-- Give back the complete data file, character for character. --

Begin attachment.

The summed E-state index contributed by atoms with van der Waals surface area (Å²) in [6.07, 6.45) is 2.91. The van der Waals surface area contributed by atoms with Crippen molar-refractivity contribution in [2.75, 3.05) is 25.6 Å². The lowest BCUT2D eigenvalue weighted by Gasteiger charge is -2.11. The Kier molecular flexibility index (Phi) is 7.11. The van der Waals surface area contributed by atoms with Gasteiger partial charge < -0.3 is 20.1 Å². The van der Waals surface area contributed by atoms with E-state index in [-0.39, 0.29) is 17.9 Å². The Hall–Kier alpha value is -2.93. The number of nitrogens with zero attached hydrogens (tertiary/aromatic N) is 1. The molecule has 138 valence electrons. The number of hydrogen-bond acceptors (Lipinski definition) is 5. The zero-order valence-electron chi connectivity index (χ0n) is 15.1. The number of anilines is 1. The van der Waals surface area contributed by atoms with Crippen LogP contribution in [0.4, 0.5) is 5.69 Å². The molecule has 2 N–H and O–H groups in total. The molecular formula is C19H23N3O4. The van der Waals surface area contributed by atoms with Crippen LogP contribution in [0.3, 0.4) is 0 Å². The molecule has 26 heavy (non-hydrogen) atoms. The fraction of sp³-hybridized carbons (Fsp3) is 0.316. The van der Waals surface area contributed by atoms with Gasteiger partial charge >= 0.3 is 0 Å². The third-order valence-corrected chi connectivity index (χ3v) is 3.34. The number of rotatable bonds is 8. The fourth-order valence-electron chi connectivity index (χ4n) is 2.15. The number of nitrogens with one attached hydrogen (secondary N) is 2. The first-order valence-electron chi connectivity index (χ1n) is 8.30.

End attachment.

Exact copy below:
The summed E-state index contributed by atoms with van der Waals surface area (Å²) in [6.07, 6.45) is 2.91. The van der Waals surface area contributed by atoms with Crippen molar-refractivity contribution in [2.75, 3.05) is 25.6 Å². The lowest BCUT2D eigenvalue weighted by Gasteiger charge is -2.11. The Kier molecular flexibility index (Phi) is 7.11. The van der Waals surface area contributed by atoms with Gasteiger partial charge < -0.3 is 20.1 Å². The van der Waals surface area contributed by atoms with E-state index in [-0.39, 0.29) is 17.9 Å². The Hall–Kier alpha value is -2.93. The number of nitrogens with zero attached hydrogens (tertiary/aromatic N) is 1. The molecule has 138 valence electrons. The number of hydrogen-bond acceptors (Lipinski definition) is 5. The zero-order valence-electron chi connectivity index (χ0n) is 15.1. The number of anilines is 1. The van der Waals surface area contributed by atoms with Crippen LogP contribution in [0.4, 0.5) is 5.69 Å². The molecule has 2 N–H and O–H groups in total. The molecular formula is C19H23N3O4. The van der Waals surface area contributed by atoms with Crippen LogP contribution in [0.3, 0.4) is 0 Å². The molecule has 26 heavy (non-hydrogen) atoms. The fraction of sp³-hybridized carbons (Fsp3) is 0.316. The van der Waals surface area contributed by atoms with Gasteiger partial charge >= 0.3 is 0 Å². The third-order valence-corrected chi connectivity index (χ3v) is 3.34. The number of rotatable bonds is 8. The fourth-order valence-electron chi connectivity index (χ4n) is 2.15. The number of nitrogens with one attached hydrogen (secondary N) is 2. The first-order valence-electron chi connectivity index (χ1n) is 8.30.